OAKLAND, Calif. -- What do surveys really mean when the public says it doesn't want college athletes to be paid? That was the focus of Wednesday's early testimony at the Ed O'Bannon trial as the NCAA presented an expert's survey that the plaintiffs complained didn't ask the right questions.
At stake over how U.S. District Judge Claudia Wilken views the survey: Are the results used by NCAA economic expert Daniel Rubinfeld legitimate in his consumer market arguments as they relate to antitrust law? Rubinfeld will testify this week and is one of the NCAA's key witnesses in the lawsuit over whether football and men's basketball players should be paid for use of their names, images and likenesses, otherwise known as NILs.
|There has been some discussion of paying money to college football and basketball student-athletes in addition to providing scholarships that cover college expenses. Some people are in favor of paying money to student-athletes who are on college football or men's basketball teams. Some people are opposed to paying these student-athletes. Which of these statements comes closest to your opinion?|
|31%||I am in favor of paying money to student-athletes on college football and men's basketball teams in addition to covering their college expenses|
|69%||I am opposed to paying money to student-athletes on college football and men's basketball teams in addition to covering their college expenses.|
NCAA survey expert John Dennis presented a number of findings from his October 2013 survey:
• 69 percent of the public and 61 percent of sports fans oppose paying college athletes.
• 38 percent of respondents are less likely to watch or attend games if athletes are paid $20,000; 47 percent if athletes are paid $50,000; and 53 percent if athletes are paid $200,000. The fact that four out of 10 people are less likely to watch or attend college games is potentially "a huge loss of market share," Dennis testified.
• 53 percent of the public and 62 percent of sports are less likely to watch or attend games if star players are paid more than non-stars.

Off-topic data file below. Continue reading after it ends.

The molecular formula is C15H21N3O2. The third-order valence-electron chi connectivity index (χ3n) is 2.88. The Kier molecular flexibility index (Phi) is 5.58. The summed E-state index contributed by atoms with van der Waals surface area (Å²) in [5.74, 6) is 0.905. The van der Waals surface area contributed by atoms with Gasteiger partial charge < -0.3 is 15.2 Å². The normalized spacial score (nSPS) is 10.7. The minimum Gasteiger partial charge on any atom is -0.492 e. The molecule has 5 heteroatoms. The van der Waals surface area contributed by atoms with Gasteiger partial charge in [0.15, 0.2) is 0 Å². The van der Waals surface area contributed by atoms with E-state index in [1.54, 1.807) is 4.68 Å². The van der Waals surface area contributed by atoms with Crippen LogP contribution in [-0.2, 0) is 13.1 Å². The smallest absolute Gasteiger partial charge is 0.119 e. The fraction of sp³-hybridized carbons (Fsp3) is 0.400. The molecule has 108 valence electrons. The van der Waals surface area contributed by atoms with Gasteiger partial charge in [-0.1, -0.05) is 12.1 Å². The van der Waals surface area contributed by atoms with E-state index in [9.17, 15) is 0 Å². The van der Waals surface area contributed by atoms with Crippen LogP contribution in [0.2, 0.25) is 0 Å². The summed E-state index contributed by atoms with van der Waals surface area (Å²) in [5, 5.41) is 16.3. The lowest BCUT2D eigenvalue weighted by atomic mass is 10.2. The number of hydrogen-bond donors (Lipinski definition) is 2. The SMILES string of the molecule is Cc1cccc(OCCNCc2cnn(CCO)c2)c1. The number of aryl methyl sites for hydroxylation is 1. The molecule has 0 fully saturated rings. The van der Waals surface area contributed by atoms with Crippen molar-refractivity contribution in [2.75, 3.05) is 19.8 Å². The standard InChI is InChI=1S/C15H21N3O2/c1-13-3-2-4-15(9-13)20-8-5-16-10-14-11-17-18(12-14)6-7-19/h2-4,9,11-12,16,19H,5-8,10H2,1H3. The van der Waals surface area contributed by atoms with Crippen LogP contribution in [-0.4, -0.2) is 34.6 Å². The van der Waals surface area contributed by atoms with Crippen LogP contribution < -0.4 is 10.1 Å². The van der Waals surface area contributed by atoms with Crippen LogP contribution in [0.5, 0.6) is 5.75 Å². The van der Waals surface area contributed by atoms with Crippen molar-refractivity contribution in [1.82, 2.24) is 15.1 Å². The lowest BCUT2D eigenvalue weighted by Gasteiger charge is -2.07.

The O'Bannon plaintiffs pressed Dennis hard on why he phrased the questions with words such as "paying money" to players, instead of identifying specific issues related to the trial, such as athletes' NILs and the idea of deferred compensation after players graduate. NILs refer to the right of an individual to control the commercial use of his or her identity.
Dennis said he didn't think NIL questions needed to be asked and that respondents could interpret his pay questions however they wanted. Also, Dennis said NIL-related questions could be "very complicated" with legal jargon that would be difficult for survey respondents to understand.
O'Bannon survey expert Hal Poret acknowledged the difficulties of NIL survey questions, but said the complexity of the issue is why those questions should be asked. Poret gave examples of questions that could have been asked, such as whether people favor or oppose players being paid from use of their NILs from video games, jerseys and TV broadcasts.
In one open-ended question near the start of Dennis' survey, the plaintiffs' lawyers showed that only 14 of the 2,455 respondents specifically said they heard of NILs as the concept relates to paying players. Because no distinctions were drawn in the questions over what paying players means, Poret said Rubinfeld shouldn't have used the survey and implied the answers relate to paying players for use of their NILs.
The plaintiffs also argued that Dennis' survey implies that the questions refer to illicit or illegitimate payments to players. More than 200 respondents indicated they thought of the issue that way.
Dennis said his survey results were consistent with others by the Gallup Poll and media outlets over the past decade. Dennis said adding more information to the questions would not have substantially changed the rules because so much of the public opposes players being paid.
O'Bannon attorney Renae Steiner said in an interview that Dennis intentionally did not tailor his survey to the case because Rubinfeld had already written his report before the NCAA commissioned Dennis' study. Rubinfeld's findings previously used surveys from media outlets that the plaintiffs say don't address the central point -- NILs.
"Rubinfeld had already found that demand would decrease because people value amateurism," Steiner said. "So they had a report, a conclusion, and they had to go in search of support. In order to do that, the survey here had to match the five surveys he did in his report. They couldn't ask the right question because then it would expose Rubinfeld as having already concluded something based on no evidence."
O'Bannon attorneys say the surveys cited by Rubinfeld are important to his report as it relates to consumer demand based on paying players. "The only empirical evidence Rubinfeld has is this survey, but it tested the wrong question," O'Bannon attorney Seth Rosenthal said.
At one point, NCAA attorney Carolyn Hoecker Luedtke tried to introduce a survey from AL.com, an Alabama-based news website, from last week that asked readers whether they would lose interest if college football players were compensated. Luedtke asked Poret if that was the type of question he would use in relation to NILs.
"No, that's an embarrassing, junk science question," Poret responded with disdain.
Wilken soon shut down the AL.com portion of the questions without the online results being shown. Later, the NCAA entered the AL.com survey into the record.
The trial took a rare afternoon break due to Wilken's schedule and resumes Wednesday afternoon with NCAA economic expert Lauren Stiorh on the stand.